Visionary Leaders Vs. Masters Part Six

You’re thinking of learning to play the piano, but want to be more inspired to do so, do you mostly spend your time listening to someone speaking inspiring rhetoric to convince you to learn piano? Or, do you spend your time listening to a master pianist playing the great Beethoven sonatas?

In my previous Visionary vs. Master articles, I mentioned that one ought to be inspired by the work being done, rather than by the visionary’s rhetoric. I want to explain that in more detail here.

If you are not inspired by the work itself, you are probably pursuing the wrong kind of work. For the visionary, the work is always secondary to the vision. In fact, for the visionary, the work is the vision–declaring and promoting it. Visionaries are inspired by that work. The vision is an end in itself. Therefore, when the visionary hears his followers repeat the vision and promote it, he feels his work is done. If people do not grab hold of the vision, the visionary leader can only get frustrated and repeat his message with vexation.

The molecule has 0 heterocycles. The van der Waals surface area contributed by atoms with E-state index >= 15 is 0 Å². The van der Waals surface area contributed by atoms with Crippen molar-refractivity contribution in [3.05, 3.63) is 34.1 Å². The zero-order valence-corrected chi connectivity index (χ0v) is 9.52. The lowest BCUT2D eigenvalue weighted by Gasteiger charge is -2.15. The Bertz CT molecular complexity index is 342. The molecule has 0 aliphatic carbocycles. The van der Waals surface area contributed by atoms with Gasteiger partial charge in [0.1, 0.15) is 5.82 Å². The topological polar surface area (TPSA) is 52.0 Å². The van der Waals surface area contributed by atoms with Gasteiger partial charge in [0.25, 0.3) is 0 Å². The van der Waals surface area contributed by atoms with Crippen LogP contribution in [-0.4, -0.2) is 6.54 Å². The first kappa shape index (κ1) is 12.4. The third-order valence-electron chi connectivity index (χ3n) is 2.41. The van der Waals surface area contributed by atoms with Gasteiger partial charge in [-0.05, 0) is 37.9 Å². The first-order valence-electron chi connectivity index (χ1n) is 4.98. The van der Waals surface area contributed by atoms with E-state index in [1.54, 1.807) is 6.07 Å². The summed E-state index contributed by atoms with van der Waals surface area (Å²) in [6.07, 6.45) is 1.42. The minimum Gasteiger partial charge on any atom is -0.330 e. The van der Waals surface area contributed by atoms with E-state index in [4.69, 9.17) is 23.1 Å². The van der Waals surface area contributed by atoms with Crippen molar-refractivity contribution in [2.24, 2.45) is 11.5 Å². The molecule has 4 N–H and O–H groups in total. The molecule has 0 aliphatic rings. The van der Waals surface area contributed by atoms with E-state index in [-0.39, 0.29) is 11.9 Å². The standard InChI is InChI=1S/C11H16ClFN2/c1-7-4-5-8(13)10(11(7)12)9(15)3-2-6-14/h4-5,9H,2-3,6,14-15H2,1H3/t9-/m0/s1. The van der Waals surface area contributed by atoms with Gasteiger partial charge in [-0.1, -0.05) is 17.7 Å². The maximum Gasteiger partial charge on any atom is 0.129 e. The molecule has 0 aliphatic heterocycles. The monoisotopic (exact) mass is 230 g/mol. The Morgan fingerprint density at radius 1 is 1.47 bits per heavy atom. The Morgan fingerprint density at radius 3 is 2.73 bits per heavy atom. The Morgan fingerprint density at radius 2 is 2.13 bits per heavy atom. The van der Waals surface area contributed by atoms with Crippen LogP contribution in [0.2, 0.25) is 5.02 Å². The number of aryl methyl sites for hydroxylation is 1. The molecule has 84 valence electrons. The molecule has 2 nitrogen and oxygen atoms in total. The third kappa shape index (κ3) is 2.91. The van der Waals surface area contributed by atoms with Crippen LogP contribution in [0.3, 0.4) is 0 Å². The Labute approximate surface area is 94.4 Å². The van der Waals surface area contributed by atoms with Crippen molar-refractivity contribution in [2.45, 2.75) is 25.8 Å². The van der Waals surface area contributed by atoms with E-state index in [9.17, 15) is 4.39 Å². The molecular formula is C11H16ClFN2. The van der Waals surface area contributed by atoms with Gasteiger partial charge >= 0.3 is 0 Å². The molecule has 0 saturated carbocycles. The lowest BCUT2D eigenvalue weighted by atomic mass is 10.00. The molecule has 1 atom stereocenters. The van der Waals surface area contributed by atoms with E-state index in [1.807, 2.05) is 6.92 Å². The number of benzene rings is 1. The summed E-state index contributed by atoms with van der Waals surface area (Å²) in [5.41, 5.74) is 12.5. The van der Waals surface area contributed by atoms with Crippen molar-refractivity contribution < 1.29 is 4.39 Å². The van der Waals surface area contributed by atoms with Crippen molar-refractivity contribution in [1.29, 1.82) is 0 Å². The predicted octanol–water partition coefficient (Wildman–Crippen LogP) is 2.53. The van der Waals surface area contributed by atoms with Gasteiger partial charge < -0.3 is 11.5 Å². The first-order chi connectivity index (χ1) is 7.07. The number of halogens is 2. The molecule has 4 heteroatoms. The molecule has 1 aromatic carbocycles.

For the master, it is the work that must inspire. The master will show you what is possible when and if you also master the work. If he sees you are not inspired by the work, he will not waste much time trying to convince you through enlivening or emotional speeches. What he might do is turn up the pressure which will either push you out or wake you up. The master is not upset if the work is not for you. He knows there is something else for you out there, and the sooner you discover that, the better.

Read Part Seven

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